Ensure the listings are ordered by “Best Selling”
Scroll through and look for the small number after the start rating
For example, you may have 5 stars + “1k”
The “1k” represents the number of people who’ve bought the gig and left a good review
It directly denotes the popularity of the gig, and thus whether it’s something to consider
As mentioned, both of these methods are only really to be used to gain a “lay of the land” – some base level research designed to give you further ideas as to what’s popular on the platform.

  1. Create Your Own IN-DEMAND Offers

After doing the above, you need to consider creating an “in-demand” offer.

Demand is a loaded word; the key is that most people simply want to know what you are going to do for them.

The problem is most people will simply try and tell you either what they “do”, or what they think you want to hear. This doesn’t work.

What works is having a system which allows you to “offer” your services in such a way that people instantly understand the underlying benefits for their business.

For example, one of my Fiverr profiles specializes in computer repair.

Computer repair isn’t the most sexy, nor the most abundant market now. Back in the 90’s, being a “PC repair” guy meant big money… not in 2018.

Thus, in order to craft an “in demand” offer (because computers are still used – even more than the 90’s – just in different ways), you need to go with where the “demand” is:

Worpress repairs
Cloud VPS provisioning + management
Shopify fixes
Now, although these are okay – the BIG issue here is that there’s not much demand for them. People don’t “want” to buy them.
What people want to pay for are the reasons “why” they’re using the aforementioned software packages – traffic, growth + sales.

Thus, you wrap whatever you’re doing in the packaging of “growth”…

5 New WordPress Theme Tweaks To Boost Conversions By 20%
Increase Traffic With Brand New WordPress Tweaks
Create A SAAS Subscription Business With Cloud VPS
Increase Shopify Sales With These 3 Theme Tweaks
There’s obviously an art to this – if you’re able to do it effectively, you’re able to attract orders from a huge number of buyers.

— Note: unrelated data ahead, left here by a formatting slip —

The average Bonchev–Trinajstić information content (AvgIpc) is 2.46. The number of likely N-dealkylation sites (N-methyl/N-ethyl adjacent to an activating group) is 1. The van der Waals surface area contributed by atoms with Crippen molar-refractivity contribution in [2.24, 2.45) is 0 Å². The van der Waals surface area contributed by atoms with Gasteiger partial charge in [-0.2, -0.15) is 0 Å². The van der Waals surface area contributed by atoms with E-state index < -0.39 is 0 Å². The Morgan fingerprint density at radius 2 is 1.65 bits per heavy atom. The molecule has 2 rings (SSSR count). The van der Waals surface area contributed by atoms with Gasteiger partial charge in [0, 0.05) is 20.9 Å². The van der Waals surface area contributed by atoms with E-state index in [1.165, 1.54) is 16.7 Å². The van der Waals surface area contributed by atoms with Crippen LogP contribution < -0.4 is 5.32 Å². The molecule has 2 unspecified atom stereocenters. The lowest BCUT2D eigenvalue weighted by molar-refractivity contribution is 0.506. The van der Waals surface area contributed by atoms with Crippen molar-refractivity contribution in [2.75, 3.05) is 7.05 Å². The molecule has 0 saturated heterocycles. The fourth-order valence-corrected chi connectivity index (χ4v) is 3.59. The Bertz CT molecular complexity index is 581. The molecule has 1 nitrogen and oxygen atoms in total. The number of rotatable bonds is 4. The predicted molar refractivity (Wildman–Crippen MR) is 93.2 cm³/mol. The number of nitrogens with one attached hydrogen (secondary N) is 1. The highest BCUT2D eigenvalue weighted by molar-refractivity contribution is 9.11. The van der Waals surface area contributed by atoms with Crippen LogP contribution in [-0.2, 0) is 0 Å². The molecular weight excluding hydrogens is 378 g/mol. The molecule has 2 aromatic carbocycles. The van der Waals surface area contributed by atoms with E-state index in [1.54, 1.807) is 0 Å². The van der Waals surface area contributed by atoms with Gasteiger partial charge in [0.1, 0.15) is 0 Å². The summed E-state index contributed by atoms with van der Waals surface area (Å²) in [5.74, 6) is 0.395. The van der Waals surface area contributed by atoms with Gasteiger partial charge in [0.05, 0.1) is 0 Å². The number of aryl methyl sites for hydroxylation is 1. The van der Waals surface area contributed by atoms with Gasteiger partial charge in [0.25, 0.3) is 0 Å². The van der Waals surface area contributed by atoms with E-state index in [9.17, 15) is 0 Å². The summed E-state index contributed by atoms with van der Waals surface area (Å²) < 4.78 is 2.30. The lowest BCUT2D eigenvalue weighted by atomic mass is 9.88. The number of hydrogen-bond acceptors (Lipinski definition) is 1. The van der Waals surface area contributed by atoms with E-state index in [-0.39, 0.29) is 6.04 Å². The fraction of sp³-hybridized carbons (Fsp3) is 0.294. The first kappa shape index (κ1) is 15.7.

1. Understand What People Are Buying

Obviously, people buying a fix / upgrade – but at it’s core, you need to appreciate that most people will not be willing to send you money for mediocre service; they want exceptional.

Exceptional doesn’t mean “quality” – it means “results”.

Thus, when considering the process of working with clients (if you get orders), you need to do absolutely everything to push their business / life forward.

As explained above, things like wrapping the offer in underlying results (for them), going the extra mile to help them understand what you’ve done or just doing more than expected – if you treat your clients with respect and energy, you’ll start receiving decent reviews.

These good reviews are what should perpetuate the growth of the service.

  1. Ensure The “Back-End” Is Handled Properly

If you want to get into the big leagues, the absolute key is to ensure your business is able to handle increased numbers of orders.

Whilst it may be nice to get 5 new orders, if you want to sustain your momentum, you have to think about what handling 500+ orders will look like.

To this end, one of the best things you can do is focus on how the “back-end” of your business is managed.

Such things as integrating Trustpilot, creating a YouTube channel, Facebook page, Twitter feed, etc are all small things to keep clients in your “loop” (and thus have the ability to continue delivering your “in demand” services at a later date).

In the sales world, it’s known as a “funnel” – the deeper the client goes, the more valuable they become.

Obviously, you have to respect everybody’s ideas etc – but from a purely pragmatic perspective, you need to be able to consider how you’re going to keep “recycling” the buyers that Fiverr brings.

If you do this effectively – which may include everything from setting up a CRM system to integrating email marketing campaigns into your services – you’ll end up with exponential increases in sales.